Railroads are the devil’s work!
Not really, I suppose. I might have thought that earlier this summer when my commuter train was thrown off schedule for weeks by a derailed trash train at my station, itself aptly named Spuyten Duyvil, which Washington Irving claimed was a corruption of the Dutch phrase “in spite of the Devil.” But I see that train as more or less morally neutral but economically advantageous, if recently a bit smelly. Also, I can sleep on it.
Far more distinguished and presumably better-rested men than I have felt differently. Perhaps the most famous was Pope Gregory XVI (1831-46), who banned railroads in the Papal States, allegedly because their promise of increased mobility would lead to unrest among an already rebellious population. Gregory reputedly denounced the railroads as chemins d’enfer, “roads to hell,” a play on the French neologism for the railroad, chemin de fer. It was a terrible moment for those who believe in human progress but a rather delightful one for those who love a good pun.
This bit of historical trivia might seem just that, trivial, but for its surprising pertinence to our contemporary reception of papal declarations. It is worth noting that while the Papal States might have missed out on mass transit, the rest of the world politely ignored Gregory’s antipathy toward trains. It was, in the long run, little more than an occasion for a nice turn of phrase.
Maybe it also distracts us from the fact that Gregory said and believed far worse, calling the notion of freedom of conscience an “absurd and erroneous maxim” and driving the influential French thinker Lamennais from the church over that issue and others, like freedom of the press (“a hateful freedom”) and separation of church and state in his papal encyclicals “Mirari Vos” and “Singulari Nos,” the latter of which condemned Lamennais by name.
What has changed? Not the railroads so much, which in this country are running on more or less the same technology that powered the devil-coaches of Gregory’s time. Catholic belief in the primacy of conscience certainly has, with the Second Vatican Council repudiating Gregory and his successors on that question. And our own bishops in the United States have in recent years become enthusiastic cheerleaders for the separation of church and state.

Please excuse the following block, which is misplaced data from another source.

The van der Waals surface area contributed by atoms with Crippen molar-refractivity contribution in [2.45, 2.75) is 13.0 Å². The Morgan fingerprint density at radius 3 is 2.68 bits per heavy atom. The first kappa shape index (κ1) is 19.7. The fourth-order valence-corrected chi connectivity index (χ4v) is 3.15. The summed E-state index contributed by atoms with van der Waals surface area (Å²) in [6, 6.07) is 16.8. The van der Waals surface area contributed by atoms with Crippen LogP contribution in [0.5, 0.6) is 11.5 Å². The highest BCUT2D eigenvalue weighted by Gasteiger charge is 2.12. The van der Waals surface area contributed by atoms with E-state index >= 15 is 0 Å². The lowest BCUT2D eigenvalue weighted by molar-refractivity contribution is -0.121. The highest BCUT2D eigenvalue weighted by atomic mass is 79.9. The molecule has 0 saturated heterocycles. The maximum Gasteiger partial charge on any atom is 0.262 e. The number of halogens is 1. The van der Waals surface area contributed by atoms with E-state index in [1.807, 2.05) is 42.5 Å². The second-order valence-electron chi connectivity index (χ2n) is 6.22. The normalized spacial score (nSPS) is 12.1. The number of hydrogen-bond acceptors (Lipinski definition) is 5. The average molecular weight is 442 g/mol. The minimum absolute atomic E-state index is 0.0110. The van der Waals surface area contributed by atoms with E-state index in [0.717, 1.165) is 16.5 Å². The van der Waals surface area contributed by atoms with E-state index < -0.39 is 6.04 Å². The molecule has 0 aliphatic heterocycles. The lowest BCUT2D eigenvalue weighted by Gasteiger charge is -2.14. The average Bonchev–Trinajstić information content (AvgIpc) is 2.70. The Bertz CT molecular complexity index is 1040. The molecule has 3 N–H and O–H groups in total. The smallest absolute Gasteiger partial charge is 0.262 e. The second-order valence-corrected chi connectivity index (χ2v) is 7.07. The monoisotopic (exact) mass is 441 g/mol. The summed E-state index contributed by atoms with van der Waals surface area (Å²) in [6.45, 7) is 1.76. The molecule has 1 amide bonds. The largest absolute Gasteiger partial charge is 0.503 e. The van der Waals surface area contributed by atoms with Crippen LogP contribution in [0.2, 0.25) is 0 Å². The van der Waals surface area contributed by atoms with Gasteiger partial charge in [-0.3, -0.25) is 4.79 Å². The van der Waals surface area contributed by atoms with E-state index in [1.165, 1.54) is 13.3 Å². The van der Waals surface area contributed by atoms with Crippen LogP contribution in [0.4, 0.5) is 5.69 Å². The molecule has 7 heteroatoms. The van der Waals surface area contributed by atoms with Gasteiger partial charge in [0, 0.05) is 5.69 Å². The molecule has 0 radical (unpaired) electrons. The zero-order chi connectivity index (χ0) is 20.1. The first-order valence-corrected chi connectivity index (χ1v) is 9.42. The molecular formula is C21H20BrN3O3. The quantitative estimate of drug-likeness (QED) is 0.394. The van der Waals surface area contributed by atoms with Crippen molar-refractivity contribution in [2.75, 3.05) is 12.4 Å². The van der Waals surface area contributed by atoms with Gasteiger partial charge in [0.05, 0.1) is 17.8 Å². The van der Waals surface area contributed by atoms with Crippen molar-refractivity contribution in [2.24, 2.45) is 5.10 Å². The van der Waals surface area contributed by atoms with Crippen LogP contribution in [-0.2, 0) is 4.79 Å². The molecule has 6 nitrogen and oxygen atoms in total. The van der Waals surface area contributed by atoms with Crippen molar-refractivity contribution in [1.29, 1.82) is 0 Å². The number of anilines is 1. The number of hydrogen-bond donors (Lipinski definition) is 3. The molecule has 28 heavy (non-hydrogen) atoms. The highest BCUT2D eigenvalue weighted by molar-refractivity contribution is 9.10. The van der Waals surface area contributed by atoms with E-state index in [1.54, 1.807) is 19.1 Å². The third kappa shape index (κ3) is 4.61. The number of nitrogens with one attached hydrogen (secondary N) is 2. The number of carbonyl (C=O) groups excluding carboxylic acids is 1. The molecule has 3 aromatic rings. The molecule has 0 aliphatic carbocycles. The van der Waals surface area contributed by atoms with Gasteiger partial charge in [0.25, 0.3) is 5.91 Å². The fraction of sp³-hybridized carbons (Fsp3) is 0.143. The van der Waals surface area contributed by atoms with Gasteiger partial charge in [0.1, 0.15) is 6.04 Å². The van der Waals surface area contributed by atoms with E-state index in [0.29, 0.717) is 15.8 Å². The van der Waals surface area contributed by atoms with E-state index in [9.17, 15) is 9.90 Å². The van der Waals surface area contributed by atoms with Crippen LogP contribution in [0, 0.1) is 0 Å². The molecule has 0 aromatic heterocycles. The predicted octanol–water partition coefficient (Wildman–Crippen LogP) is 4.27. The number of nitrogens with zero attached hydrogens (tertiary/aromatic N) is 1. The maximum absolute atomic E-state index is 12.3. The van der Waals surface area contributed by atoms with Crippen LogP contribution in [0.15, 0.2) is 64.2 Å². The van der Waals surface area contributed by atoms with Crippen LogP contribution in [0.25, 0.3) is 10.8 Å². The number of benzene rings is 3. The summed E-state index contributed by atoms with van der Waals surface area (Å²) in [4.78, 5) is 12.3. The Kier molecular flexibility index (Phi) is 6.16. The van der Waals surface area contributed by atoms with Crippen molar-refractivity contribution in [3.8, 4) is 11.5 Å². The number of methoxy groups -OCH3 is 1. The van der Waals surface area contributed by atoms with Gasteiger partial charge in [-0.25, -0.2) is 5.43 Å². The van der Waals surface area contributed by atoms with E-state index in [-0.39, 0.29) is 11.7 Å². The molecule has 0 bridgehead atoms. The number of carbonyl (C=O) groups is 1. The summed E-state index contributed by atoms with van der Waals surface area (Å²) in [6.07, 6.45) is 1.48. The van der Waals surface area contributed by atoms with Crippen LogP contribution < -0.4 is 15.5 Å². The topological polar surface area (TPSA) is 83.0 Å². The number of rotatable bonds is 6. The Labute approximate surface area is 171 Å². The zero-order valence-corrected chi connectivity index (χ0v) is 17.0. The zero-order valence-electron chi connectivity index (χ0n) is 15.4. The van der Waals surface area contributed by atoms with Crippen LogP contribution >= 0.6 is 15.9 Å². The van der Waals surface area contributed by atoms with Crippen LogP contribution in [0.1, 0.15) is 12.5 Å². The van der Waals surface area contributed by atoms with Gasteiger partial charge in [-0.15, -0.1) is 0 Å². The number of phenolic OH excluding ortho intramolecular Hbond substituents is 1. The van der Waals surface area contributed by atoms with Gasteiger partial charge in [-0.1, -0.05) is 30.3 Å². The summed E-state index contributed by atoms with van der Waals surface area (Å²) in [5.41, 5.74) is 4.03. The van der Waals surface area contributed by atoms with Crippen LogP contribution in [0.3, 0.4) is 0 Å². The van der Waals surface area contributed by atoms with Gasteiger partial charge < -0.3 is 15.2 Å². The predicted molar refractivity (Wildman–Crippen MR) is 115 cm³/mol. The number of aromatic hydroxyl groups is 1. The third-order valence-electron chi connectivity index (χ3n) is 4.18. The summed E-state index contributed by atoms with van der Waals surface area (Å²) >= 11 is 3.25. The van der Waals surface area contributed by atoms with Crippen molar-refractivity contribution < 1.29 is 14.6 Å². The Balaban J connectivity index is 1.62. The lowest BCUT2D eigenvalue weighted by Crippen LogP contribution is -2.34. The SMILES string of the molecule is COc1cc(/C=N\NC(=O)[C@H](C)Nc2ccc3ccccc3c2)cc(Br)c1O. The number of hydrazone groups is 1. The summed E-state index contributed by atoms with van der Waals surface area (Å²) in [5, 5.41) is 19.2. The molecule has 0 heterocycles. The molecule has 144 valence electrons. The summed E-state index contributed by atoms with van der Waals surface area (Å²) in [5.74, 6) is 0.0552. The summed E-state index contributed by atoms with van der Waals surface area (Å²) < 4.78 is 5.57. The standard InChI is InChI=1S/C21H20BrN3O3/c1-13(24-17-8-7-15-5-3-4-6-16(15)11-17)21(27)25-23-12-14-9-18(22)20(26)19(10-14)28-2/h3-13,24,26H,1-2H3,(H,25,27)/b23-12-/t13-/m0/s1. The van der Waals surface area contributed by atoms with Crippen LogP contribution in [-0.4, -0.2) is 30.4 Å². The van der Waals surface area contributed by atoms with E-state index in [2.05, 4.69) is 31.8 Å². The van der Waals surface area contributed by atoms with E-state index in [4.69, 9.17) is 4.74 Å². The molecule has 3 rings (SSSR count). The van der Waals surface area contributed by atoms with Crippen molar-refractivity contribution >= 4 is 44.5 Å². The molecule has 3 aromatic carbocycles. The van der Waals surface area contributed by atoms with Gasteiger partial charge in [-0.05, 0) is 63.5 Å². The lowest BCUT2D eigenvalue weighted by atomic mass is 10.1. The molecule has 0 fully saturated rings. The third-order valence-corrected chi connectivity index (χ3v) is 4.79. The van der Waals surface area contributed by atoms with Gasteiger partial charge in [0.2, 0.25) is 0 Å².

There is no question, however, that our reception of papal commentary has changed dramatically. Many of the same folks who rightly feared the cult of personality that engulfed the church throughout the long reign of John Paul II are suddenly hung on every off-the-cuff word of Francis, the pope who can say no wrong. Others, who rejoiced at every utterance of Pope Benedict XVI as a harbinger of a “smaller, purer church” (you can guess how that process was imagined to work) are suddenly licking their wounds. Lost in much of this is the fact that the only declaration of Francis thus far that carries any real ecclesial weight, his recent encyclical, was quite obviously almost entirely the work of Benedict himself. What will we who have so enthusiastically welcomed Francis’ every word do when he inevitably says something we find horrifying? Or when one of his spontaneous remarks turns into Regensburg II?
Francis gives every indication of being a pope of action, particularly with his eight-man team of cardinals missioned to advise him on reform of the Roman Curia. Further positive signs can be found in his refreshing trust in the laity, as seen in his appointment of a lay board to overhaul the Vatican’s finances and administration. But our focus seems to remain forever on his commentary and his person, not on his actions. And it will be the actions of the church in the years to come that truly affect people’s lives, both spiritual and material.
“Put not your trust in princes, nor in the children of men,” Psalm 146 tells us. Why not? Because men and women are, inevitably, bound to disappoint us if we focus on their words and not their deeds.
I love Pope Francis as much as the next guy on the train, and I have been inspired by his down-to-earth manner and blunt challenge to focus on orthopraxis more than orthodoxy. But I think it important to remind myself to remain leery of words alone and to wait with hope for him and the church as a whole to follow those words with deeds.